I’d like to add something further here about how I view contextualization. My sense is that too strong a dichotomy between contextual and exegetical approaches to texts (broadly conceived) is often insisted upon, as if one were permitted to explore the one only in the absence of the other. The same could also be said, in the literary sphere, for the supposed opposition between historicist and formalist approaches. I’m much more interested in the relationship between the two. Recovering the context in which a text was written and, more importantly, received, invariably opens a new perspective on it. In this sense, contextualization––far from entailing historical reductionism––becomes intellectually enabling, insofar as it allows one to read a text that we think we know very well under an entirely new aspect. That’s part of what I wanted to achieve here.   

SD: Let me turn away from questions of sovereignty for my final question, and instead turn to the category of human dignity. In your piece, you narrate how dignity bridges the gap between human and transcendental realms of being in Kantorowicz’s readings of Dante. How do you as an intellectual historian, through your investigation of this moment in the larger global histories of sovereignty in the twentieth century, intend to contribute to the ongoing conversations on state power and human dignity? In other words, could you elaborate on your concluding sentence in the article: “it is humanity that is identified with dignity, rather than, as we hear more often today, dignity with humanity”?

NH: Human dignity is a notoriously elusive concept. In the nineteenth century, Schopenhauer famously called it “the shibboleth of all clueless and thoughtless moralists.” Whoever utters this lofty expression, he argued, can count on it remaining uninterrogated, for their interlocutor is typically more than happy to have it attributed to them! Since that time, its ubiquity has been firmly established, yet without (though perhaps this partially accounts for its success) its meaning necessarily being clarified. Something of the difficulty, as Schopenhauer already intuited, is captured in the semantic history of the term. In contemporary usage, it means something like inherent value or worth. But the Latin dignitas, from which it stems, refers to an elevated position or rank—and hence to something external to whoever is identified with it. How to account for such an extraordinary semantic transformation?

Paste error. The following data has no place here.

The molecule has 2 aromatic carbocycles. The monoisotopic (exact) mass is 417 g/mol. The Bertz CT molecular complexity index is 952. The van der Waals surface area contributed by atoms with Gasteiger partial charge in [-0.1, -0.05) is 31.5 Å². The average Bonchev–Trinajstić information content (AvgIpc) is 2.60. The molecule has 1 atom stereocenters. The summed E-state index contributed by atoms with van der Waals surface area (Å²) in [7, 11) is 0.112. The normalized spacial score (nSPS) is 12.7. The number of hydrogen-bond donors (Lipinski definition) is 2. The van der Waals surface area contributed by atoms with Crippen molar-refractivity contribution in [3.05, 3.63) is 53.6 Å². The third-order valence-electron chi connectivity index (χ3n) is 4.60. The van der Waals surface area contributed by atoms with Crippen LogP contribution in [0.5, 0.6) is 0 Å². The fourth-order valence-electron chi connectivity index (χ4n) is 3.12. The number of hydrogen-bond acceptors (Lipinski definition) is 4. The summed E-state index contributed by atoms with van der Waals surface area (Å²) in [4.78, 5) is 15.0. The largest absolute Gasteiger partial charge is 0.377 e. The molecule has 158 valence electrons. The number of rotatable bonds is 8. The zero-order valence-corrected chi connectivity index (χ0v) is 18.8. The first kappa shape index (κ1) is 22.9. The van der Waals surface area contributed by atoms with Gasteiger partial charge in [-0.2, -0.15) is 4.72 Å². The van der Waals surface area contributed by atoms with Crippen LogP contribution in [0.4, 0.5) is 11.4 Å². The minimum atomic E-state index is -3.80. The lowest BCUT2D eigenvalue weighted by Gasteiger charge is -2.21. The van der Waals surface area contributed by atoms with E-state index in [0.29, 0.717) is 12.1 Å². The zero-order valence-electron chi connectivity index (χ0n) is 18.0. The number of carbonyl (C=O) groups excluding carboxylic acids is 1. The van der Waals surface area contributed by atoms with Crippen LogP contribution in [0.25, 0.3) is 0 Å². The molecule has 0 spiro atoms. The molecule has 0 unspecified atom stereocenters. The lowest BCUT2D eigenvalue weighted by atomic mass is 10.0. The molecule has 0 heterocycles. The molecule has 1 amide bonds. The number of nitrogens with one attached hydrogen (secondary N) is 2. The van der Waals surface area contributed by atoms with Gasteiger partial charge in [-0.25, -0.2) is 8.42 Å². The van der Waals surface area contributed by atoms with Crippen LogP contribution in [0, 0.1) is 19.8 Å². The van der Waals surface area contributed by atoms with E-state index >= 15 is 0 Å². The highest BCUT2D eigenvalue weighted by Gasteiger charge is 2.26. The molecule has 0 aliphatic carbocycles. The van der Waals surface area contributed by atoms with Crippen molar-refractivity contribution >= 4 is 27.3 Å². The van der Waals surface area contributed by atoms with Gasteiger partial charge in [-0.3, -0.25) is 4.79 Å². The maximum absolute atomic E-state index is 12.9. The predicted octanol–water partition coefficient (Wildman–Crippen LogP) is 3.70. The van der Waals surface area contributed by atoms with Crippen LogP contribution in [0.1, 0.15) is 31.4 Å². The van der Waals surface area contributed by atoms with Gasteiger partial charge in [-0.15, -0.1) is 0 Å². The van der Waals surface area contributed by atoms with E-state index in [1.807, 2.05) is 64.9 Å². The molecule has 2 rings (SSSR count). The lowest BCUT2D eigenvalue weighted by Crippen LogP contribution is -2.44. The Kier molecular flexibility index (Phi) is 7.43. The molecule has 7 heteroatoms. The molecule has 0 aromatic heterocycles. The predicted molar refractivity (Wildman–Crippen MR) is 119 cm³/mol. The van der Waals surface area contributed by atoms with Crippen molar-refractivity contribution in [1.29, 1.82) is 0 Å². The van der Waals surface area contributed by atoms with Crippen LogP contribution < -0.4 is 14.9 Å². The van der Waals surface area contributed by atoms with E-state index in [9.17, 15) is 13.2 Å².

Kantorowicz’s “genealogy of superman,” as I reconstruct it, offers one possible explanation. Namely, that the progressive loosening of the highly restricted model of imperial and papal sovereignty, which culminates in the omnipresent theoretical sovereignty of the modern individual, passes through a decisive intermediary phase: Dante’s elaboration of a dignity of “man” as such, understood here as a paradoxical sovereignty of the individual apart from the office. What’s fascinating about this account, as you’ve already touched upon, is that it entails not just a secularization of the spiritual, but also what Kantorowicz calls a spiritualization of the secular. That is, it sees Dante and his Renaissance interpreters already participating in what could be characterized as a divinization of humanity, one that is neatly captured in the invented Latin formula—homo instrumentum humanitatis—through which Kantorowicz epitomizes his presentation of Dante’s moral-political views. If nothing else, I think this serves as a timely reminder that dignity is always a relative, and never an absolute, concept, even (and especially) when it appears to be otherwise. That is what I was trying to convey in the final sentence of my article.

Shuvatri Dasgupta received a Bachelor’s and a Master’s degree in History from Presidency University, Kolkata, India. She was also an exchange student and Charpak Fellow at Sciences Po Paris (Reims campus). She is currently a doctoral candidate in the Faculty of History, University of Cambridge, and is funded by the Cambridge Trust and Rajiv Gandhi Foundation Fellowship. Her doctoral dissertation is tentatively titled “A History of Conjugality: On Patriarchy, Caste, and Capital, in the British Empire c.1872-1947.” By using the lens of Social Reproduction Theory (and Marxist-feminist scholarship in general), it attempts to establish the importance of uncovering histories of marriage not just as legal or gender histories, but as the origin point of private property ownership and capitalist exploitation. Her general research interests include global history, gender history, intellectual history and political thought, histories of empire, histories of capitalism, Marxist and Marxist-Feminist theory, and critical theory.

Featured Image: Photos, Ernst Kantorowicz Collection, AR 7216, Leo Baeck Institute I, 1/12.

Broadly Speaking: A Companion Interview